If the laptop doesn’t perform on par with other laptops with similar specifications, it might be possible that there’s dust stuck in the heat sink and the processor requires re-pasting. In any case, these aren’t easy tasks

5. Used Windows Laptop: Check I/O Ports

Chromebook Type-C port

I/O ports are important to interface devices with your laptop. So you must check if they’re working correctly when buying a new laptop. To check the ports, take a Type-C OTG and a USB drive when meeting the seller. That’s because, they’re the two most prominent ports on laptops. You could also ask the seller if he has an external monitor to connect to. This way, you can check if the HDMI port is working. Lastly, check the charging connector to see if there’s any play in it.

6. Check the Keyboard and Camera

8 Things to Remember When Buying a Used Windows Laptop

The keyboard and camera are important components of a laptop. So, you must check if they work properly before purchasing a used Windows laptop. You can check the camera by opening the camera app on Windows; however, one of the websites we recommend for checking the keyboard is keyboardchecker.com. All you need to do is visit the website and press all the keys. If all keys light up green, the keyboard is good to go.

7. Used Windows Laptop: Inspect the Display

There are two important things to check with the display when buying a used Windows laptop – Backlight bleed and Dead pixels. The easiest way to check for backlight bleed is by restarting the laptop and examining the edges of the screen when it boots up, with the manufacturer’s logo.

Used laptop display

Similarly, you can check for dead pixels on the screen by pixel peeping and closely examining the display. Oftentimes, when dead pixels are left unnoticed, they can spread and a large part of the laptop screen may stop functioning. If you find even one dead pixel, stay away from that device.

8. Closely Check the Battery Percentage

Battery Windows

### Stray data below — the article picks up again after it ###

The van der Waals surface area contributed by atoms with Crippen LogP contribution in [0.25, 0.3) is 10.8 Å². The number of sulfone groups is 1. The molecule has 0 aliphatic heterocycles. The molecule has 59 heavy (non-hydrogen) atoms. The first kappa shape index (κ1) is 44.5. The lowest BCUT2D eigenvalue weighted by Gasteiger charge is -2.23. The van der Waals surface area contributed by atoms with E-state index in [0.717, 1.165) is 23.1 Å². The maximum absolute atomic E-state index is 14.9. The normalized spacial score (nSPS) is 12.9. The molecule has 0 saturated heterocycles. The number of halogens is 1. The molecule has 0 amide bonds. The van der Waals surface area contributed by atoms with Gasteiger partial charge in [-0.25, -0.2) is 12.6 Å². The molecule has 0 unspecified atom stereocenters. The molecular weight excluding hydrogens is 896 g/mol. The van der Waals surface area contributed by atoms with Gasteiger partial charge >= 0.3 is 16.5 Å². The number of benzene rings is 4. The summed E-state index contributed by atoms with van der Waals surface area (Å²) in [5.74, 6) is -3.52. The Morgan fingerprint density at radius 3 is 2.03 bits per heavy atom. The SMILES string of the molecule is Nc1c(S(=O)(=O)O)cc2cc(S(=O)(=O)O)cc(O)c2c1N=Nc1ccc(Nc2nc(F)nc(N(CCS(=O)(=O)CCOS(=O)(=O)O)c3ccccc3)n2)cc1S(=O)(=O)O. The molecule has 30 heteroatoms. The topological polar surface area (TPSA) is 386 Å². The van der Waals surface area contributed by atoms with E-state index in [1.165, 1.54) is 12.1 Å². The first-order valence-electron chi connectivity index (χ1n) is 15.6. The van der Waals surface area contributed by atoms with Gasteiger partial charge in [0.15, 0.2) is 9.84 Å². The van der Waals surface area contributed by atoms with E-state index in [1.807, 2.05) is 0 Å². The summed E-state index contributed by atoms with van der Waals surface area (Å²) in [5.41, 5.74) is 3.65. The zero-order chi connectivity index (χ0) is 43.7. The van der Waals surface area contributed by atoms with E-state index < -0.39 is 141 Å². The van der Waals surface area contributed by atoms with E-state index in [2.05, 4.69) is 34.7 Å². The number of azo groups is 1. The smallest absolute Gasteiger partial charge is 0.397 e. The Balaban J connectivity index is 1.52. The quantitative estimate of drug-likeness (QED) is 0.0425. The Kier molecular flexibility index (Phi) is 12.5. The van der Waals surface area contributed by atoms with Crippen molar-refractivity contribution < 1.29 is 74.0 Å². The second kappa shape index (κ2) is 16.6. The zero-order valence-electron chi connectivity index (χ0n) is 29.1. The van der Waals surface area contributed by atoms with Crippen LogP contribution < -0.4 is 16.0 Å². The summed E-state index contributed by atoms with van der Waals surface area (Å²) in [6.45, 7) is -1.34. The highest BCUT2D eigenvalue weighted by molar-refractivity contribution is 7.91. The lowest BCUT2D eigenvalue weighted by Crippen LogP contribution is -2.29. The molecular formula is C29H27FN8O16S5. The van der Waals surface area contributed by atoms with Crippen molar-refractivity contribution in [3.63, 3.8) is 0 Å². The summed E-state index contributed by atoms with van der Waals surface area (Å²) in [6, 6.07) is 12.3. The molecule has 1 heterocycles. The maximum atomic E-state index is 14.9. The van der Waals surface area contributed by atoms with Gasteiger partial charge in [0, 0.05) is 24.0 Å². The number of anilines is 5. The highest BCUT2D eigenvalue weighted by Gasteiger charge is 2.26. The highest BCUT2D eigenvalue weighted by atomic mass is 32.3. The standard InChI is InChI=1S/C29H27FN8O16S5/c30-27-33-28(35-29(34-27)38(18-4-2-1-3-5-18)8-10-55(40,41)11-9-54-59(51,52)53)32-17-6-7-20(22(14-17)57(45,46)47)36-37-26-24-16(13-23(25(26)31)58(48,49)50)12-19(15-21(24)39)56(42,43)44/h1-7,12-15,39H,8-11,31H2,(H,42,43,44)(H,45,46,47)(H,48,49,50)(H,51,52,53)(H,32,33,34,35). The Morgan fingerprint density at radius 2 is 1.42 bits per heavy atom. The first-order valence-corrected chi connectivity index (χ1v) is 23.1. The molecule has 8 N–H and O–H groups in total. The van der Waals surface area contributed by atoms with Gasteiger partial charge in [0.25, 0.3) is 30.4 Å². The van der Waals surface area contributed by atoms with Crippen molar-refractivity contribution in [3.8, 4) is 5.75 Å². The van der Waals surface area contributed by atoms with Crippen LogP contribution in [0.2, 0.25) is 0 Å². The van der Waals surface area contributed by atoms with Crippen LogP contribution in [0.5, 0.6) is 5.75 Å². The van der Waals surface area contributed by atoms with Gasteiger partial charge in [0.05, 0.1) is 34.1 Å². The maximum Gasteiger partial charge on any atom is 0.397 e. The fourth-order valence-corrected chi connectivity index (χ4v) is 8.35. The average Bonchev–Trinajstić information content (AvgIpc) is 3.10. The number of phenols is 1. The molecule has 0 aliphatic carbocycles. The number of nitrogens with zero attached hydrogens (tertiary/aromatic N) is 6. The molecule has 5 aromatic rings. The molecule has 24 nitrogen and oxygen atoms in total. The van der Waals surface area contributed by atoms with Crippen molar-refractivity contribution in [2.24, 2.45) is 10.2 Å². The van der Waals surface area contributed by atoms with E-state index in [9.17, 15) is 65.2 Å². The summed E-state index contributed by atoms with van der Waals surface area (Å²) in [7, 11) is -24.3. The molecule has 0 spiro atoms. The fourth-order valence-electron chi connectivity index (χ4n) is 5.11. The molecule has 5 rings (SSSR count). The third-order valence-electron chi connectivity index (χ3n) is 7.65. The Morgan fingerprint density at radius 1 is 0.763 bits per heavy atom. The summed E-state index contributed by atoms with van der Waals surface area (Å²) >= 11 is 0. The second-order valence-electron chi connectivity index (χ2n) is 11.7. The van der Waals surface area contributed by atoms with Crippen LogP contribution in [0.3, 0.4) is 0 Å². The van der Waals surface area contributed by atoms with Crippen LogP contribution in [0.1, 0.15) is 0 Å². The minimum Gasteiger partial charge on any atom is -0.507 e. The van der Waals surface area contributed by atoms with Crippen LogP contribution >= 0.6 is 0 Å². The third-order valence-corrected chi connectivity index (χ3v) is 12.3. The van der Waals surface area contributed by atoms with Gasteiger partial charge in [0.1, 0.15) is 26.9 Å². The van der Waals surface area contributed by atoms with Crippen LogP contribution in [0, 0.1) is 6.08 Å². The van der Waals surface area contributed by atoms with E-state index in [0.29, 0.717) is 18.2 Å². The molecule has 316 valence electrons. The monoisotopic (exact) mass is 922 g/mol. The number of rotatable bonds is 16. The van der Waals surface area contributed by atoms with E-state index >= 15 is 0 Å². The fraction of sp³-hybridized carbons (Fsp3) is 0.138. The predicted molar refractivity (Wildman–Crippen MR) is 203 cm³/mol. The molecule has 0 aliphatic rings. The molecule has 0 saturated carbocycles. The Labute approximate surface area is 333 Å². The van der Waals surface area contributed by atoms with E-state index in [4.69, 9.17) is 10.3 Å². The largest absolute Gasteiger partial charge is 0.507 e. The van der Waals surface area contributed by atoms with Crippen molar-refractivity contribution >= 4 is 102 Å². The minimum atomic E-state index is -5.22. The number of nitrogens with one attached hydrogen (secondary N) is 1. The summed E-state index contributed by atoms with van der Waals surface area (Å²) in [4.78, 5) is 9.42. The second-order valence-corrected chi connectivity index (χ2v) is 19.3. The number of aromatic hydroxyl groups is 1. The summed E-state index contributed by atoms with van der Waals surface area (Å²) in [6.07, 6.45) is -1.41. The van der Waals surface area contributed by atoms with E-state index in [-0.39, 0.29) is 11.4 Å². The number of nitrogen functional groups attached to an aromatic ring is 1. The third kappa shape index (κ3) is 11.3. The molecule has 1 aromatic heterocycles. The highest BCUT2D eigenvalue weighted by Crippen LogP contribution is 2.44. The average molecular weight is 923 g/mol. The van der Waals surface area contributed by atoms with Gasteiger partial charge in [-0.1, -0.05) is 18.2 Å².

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While you check the other parts of the laptop, keep an eye on the dropping battery percentage. Abnormal drops in battery percentage might indicate a faulty battery. Check the battery health using Windows’ built-in tool, and if it’s below 80%, refrain from the deal. If the laptop is in excellent shape but the battery is the only thing that needs replacement, negotiate to cover the replacement cost.

Used Windows Laptop: Other Things to Remember

It’s important to check online reviews of that particular laptop before buying the used one. This will give you an idea about the price of the new unit when it first came out, specifications and how it performs (to compare it with your benchmark results), and if it’s worth buying. We recommend watching not just one but multiple reviews, both written and videos, to get an idea about what to expect and things to watch out for.

The consensus is to refrain from buying a Windows laptop that is more than two years old. If you’re reading this not too long after publishing, we suggest you don’t settle for anything below Intel Core 11th Gen or AMD Ryzen 5th Gen. The exact SKU will depend on your exact use case but don’t settle for anything below the mentioned processor generations.

Additionally, ensure the Windows laptop has at least 16 GB of RAM and an NVMe or a SATA SSD. The “8 GB RAM is enough” theory is dead and having 16 gigs will ensure your laptop never runs out of breath when running heavy applications or games.

Lastly, ask your tech friends what’s a good price for a particular laptop. Windows laptops lose at least 40% of their market value in the first year. Ask around in online forums on Reddit and Facebook, and only then make a decision. Take it slow, do not rush the deal.

What are your thoughts on buying a used Windows laptop? Let us know in the comments below.